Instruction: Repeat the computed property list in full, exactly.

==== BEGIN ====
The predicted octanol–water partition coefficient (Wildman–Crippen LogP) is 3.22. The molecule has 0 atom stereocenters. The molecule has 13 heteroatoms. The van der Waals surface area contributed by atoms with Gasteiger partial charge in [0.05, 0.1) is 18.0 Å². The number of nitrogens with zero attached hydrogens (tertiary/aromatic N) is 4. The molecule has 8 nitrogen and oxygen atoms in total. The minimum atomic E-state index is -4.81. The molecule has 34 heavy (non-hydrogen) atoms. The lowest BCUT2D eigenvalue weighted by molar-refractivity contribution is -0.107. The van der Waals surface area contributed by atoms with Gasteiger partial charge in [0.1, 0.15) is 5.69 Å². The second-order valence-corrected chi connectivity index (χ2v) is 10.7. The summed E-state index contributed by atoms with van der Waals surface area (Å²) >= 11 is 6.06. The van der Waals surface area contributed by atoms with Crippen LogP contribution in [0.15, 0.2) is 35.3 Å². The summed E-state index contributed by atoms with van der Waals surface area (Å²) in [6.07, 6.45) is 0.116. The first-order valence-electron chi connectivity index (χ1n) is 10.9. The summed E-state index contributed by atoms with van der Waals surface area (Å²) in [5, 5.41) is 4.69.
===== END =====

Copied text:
The predicted octanol–water partition coefficient (Wildman–Crippen LogP) is 3.22. The molecule has 0 atom stereocenters. The molecule has 13 heteroatoms. The van der Waals surface area contributed by atoms with Gasteiger partial charge in [0.05, 0.1) is 18.0 Å². The number of nitrogens with zero attached hydrogens (tertiary/aromatic N) is 4. The molecule has 8 nitrogen and oxygen atoms in total. The minimum atomic E-state index is -4.81. The molecule has 34 heavy (non-hydrogen) atoms. The lowest BCUT2D eigenvalue weighted by molar-refractivity contribution is -0.107. The van der Waals surface area contributed by atoms with Gasteiger partial charge in [0.1, 0.15) is 5.69 Å². The second-order valence-corrected chi connectivity index (χ2v) is 10.7. The summed E-state index contributed by atoms with van der Waals surface area (Å²) >= 11 is 6.06. The van der Waals surface area contributed by atoms with Crippen LogP contribution in [0.15, 0.2) is 35.3 Å². The summed E-state index contributed by atoms with van der Waals surface area (Å²) in [6.07, 6.45) is 0.116. The first-order valence-electron chi connectivity index (χ1n) is 10.9. The summed E-state index contributed by atoms with van der Waals surface area (Å²) in [5, 5.41) is 4.69.